A little persuasive “offer-shotgunning” (that’s a double barrel hit), and you could have this desperate mope eating supplements for breakfast. My ethics are escaping me fast here. But you get the idea. I’m not suggesting for an instant that we, the affiliate marketing masses, would resort to such mindless aggressive marketing – but it’s easy to see how this niche market could be jacked up and turned in to a multi-billion sunlounger fetcher for some deep pocketed son of a bitch advertiser.

Quality products delivered by quality advertisers

Now, about those ethics. I honestly do believe that most rebills are a joke. Consumers have every right to feel ripped off by some of the products that I see shoved in to my weekly newsletter.

I don’t have a problem with the weight loss vertical, or colon cleansing, or skincare – or any of them. But what the industry needs is a bunch of advertisers with products that deliver the goods. Or more importantly, products that justify their monthly rebilling structure. We have some of the best marketers in the business making hundreds of thousands of dollars. Just imagine how well they’d perform if you gave them something to work with.

The Google bizopp is a prime example of a product that has no rebill value. Have you looked at the inside of these “cash kits”? I have. Pretty much everything that you see on day one, is what you will see when the merchant processes your next charge.

Likewise, I don’t think a Google bizopp is the end of the world. As a concept, it’s perfectly legit. People really DO make money on Google. But if you’re going to sling a rebill without the General Attorney baying for your bacon, you need to justify that recurring charge somehow. Give the product some accumulating monthly value. Even if it’s just staggered delivery of the existing content. Anything.

I’d be happy to accept a $15 payout on an offer that doesn’t generate a firestorm of bad press and converts better as a result.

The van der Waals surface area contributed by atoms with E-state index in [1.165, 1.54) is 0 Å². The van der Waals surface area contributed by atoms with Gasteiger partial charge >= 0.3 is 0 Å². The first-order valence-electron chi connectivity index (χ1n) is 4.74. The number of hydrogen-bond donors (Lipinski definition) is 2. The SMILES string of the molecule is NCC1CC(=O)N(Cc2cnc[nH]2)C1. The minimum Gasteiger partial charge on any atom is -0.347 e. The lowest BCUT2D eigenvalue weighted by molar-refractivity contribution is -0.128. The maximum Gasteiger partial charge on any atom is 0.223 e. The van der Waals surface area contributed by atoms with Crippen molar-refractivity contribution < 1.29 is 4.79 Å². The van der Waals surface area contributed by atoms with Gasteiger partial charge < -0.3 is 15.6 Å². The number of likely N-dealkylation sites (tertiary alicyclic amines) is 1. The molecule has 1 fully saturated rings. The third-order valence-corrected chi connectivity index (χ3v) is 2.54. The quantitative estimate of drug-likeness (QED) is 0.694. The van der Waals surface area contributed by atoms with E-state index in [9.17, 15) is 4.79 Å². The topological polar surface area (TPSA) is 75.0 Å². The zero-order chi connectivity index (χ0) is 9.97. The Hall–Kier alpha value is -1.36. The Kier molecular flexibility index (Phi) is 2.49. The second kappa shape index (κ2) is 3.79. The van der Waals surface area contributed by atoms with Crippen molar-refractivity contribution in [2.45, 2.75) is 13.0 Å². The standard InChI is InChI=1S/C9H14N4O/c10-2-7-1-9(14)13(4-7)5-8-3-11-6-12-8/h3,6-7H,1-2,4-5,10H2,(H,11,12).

This is all nice to talk about. But the reality is that too many people are filling their pockets with money for there to be the significant changes that would be required. Unless, of course, drastic legal action says otherwise.

Tutoring style rebills

I’d love to see some rebills that aren’t designed to cater for a) the dumb, b) the vain or c) Middle Class America.

Let’s be honest. The last time you sat down to do a character assessment of the target market for your newest rebill – did you really branch beyond those characteristics? Yet the problem with appealing to these people is that they also happen to be some of the most indecisive motherfuckers walking the land. They want to lose weight one day, and they’re stuffing their faces the next.

I’d like to see some rebills designed for people who are genuinely committed to a cause. Take learning guitar for example. A lot of people out there are looking to learn an instrument and they’d probably pay for lessons to do so, in fact I know they do. One of my friends charges £25/hour to teach guitar. He books them in for a lesson every week.

If an advertiser could structure a good online program, providing additional content every month, you’d have a rebill that was perfectly justifiable and maybe just maybe I’d feel like less of an asshole when I went to sleep at night.

What about learning a language? A self help program that “slowburns” over time? There are so many concepts that would sell, that don’t have to be about popping pills and posting links online. These are markets that while profitable in 2009, will ultimately, in my opinion, be found out over time.